The Femtosecond Laser in the Surgical Treatment of Presbyopia in the Lens: Options and Limitations

16 The Femtosecond Laser in the Surgical Treatment of Presbyopia in the Lens: Options and Limitations


Mateusz M. Kecik and Ronald R. Krueger



Summary


Presbyopia correction has been in the spotlight of ophthalmic community for centuries, but proposed treatment methods have been either too complicated technically or based on wrong principles. Recent inception of femtosecond lasers in surgery has opened new interesting possibilities of targeting a clear lens as a primary structure of accommodation restoration procedures. Not only does a femtosecond laser not produce a progressive cataract in a noncataractous clear lens, but it also offers unmatched surgical precision and reproducibility. New concepts like femtosecond photodisruption have already provoked a paradigm shift in lens surgery, but need further refinement and are yet to fully prove themselves in clinical studies. Old ideas, previously deemed impossible, may also be worth revisiting and could gain popularity. In this chapter, we present current scientific consensus and latest clinical results concerning lenticular photodisruption, as well as speculate on possible application of femtosecond technology in Phaco-Ersatz and other lens refilling techniques.


Keywords: presbyopia correction, accommodation restoration, femtosecond lenticular photodisruption, Phaco-Ersatz, lens refilling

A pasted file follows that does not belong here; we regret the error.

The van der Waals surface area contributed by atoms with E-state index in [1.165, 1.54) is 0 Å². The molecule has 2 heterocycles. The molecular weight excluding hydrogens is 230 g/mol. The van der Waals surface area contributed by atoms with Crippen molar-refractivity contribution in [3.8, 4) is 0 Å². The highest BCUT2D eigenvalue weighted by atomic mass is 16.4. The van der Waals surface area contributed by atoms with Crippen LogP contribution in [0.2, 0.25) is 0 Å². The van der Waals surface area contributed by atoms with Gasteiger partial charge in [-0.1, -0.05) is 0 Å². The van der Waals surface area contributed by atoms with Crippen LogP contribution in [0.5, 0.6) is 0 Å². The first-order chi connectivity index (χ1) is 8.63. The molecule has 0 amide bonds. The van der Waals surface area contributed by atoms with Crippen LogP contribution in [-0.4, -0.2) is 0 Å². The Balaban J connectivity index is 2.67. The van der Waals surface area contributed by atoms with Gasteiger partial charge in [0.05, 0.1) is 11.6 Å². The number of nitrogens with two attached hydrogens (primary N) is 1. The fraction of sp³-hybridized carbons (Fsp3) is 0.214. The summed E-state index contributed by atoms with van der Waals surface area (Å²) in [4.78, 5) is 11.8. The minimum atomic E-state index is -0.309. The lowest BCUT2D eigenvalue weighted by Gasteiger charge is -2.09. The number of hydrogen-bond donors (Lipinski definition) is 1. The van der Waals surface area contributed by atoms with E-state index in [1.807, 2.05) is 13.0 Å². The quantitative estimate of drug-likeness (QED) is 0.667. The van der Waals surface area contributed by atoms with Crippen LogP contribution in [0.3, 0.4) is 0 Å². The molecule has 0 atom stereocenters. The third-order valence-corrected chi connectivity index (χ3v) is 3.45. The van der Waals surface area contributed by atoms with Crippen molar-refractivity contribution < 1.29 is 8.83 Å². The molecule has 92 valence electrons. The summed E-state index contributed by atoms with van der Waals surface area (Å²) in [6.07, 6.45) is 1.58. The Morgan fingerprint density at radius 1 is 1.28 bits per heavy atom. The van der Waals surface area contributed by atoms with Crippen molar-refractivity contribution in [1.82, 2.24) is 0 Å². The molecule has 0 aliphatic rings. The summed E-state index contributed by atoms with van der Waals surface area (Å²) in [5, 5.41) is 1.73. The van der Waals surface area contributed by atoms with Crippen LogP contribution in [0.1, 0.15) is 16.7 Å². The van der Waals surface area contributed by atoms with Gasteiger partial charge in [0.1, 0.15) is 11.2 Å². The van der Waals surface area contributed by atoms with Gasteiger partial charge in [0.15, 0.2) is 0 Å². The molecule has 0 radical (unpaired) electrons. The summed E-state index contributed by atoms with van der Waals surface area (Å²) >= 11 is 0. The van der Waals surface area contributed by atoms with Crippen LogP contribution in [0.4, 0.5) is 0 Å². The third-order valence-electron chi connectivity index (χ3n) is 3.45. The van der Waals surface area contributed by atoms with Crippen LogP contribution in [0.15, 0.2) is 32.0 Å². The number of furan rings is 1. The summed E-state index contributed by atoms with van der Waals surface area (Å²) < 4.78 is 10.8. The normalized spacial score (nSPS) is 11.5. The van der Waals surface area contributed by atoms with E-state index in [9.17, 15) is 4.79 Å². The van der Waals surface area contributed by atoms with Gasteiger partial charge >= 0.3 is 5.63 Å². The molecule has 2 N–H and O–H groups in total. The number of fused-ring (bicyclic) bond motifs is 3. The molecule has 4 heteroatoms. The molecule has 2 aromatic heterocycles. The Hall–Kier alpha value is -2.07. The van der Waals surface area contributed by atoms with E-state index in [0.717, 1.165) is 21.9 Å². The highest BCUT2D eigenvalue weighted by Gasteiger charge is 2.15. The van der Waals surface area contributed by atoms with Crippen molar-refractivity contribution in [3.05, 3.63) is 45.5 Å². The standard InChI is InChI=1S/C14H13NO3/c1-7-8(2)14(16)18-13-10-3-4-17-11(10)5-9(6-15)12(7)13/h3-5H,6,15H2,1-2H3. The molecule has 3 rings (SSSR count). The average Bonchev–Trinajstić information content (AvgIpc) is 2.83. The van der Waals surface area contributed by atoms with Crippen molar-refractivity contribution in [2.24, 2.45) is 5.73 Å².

16.1 Introduction


Presbyopia is a naturally occurring process, associated with aging, and involves biochemical, structural, and anatomical changes in the crystalline lens, zonules, and ciliary muscle. It provokes a progressive loss of accommodation, and decreases the near focus when distance corrected, profoundly impacting the quality of life among frustrated patients. In 2011, there were an estimated 1.272 billion cases of presbyopia worldwide, resulting in a potential productivity loss of US$ 25.367 billion. 1


The first attempt at describing accommodation by crystalline lens movement was attempted by Kepler in 1611. Next came the conception of a more accurate theory by Hermann Ludwig von Helmholtz in 1855, and the 1864 publication of the highly acclaimed “On the anomalies of accommodation and refraction of the eye” by Franciscus Cornelis Donders, where he identified refractive errors and presbyopia.


Initially, presbyopia was managed with optical aids such as magnifying lenses and monocles, but later bifocal glasses were invented by Benjamin Franklin in 1784. Now, more than 230 years later, most presbyopic patients still use bifocals or reading glasses, demonstrating both the utility of Franklin’s invention and the fact that the quest for true accommodation restoration is considered the “Holy Grail” of modern ophthalmology and refractive surgery.